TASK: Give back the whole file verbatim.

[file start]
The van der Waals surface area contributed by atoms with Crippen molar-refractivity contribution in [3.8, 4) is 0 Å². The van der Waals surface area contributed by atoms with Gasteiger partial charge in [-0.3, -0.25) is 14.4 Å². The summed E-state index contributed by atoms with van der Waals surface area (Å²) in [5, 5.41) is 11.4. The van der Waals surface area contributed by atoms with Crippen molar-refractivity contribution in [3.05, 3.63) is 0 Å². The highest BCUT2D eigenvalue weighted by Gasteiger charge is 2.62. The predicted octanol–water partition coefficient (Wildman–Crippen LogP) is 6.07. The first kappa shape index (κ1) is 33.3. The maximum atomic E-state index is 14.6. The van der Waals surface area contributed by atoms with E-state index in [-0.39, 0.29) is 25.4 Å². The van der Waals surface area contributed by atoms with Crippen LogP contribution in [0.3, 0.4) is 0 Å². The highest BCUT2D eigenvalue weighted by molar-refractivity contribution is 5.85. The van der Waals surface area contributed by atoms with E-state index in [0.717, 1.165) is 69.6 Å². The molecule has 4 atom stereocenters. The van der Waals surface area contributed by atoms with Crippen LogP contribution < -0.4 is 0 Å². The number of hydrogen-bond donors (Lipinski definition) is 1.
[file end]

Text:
The van der Waals surface area contributed by atoms with Crippen molar-refractivity contribution in [3.8, 4) is 0 Å². The van der Waals surface area contributed by atoms with Gasteiger partial charge in [-0.3, -0.25) is 14.4 Å². The summed E-state index contributed by atoms with van der Waals surface area (Å²) in [5, 5.41) is 11.4. The van der Waals surface area contributed by atoms with Crippen molar-refractivity contribution in [3.05, 3.63) is 0 Å². The highest BCUT2D eigenvalue weighted by Gasteiger charge is 2.62. The predicted octanol–water partition coefficient (Wildman–Crippen LogP) is 6.07. The first kappa shape index (κ1) is 33.3. The maximum atomic E-state index is 14.6. The van der Waals surface area contributed by atoms with E-state index in [-0.39, 0.29) is 25.4 Å². The van der Waals surface area contributed by atoms with Crippen LogP contribution in [0.3, 0.4) is 0 Å². The highest BCUT2D eigenvalue weighted by molar-refractivity contribution is 5.85. The van der Waals surface area contributed by atoms with E-state index in [0.717, 1.165) is 69.6 Å². The molecule has 4 atom stereocenters. The van der Waals surface area contributed by atoms with Crippen LogP contribution < -0.4 is 0 Å². The number of hydrogen-bond donors (Lipinski definition) is 1.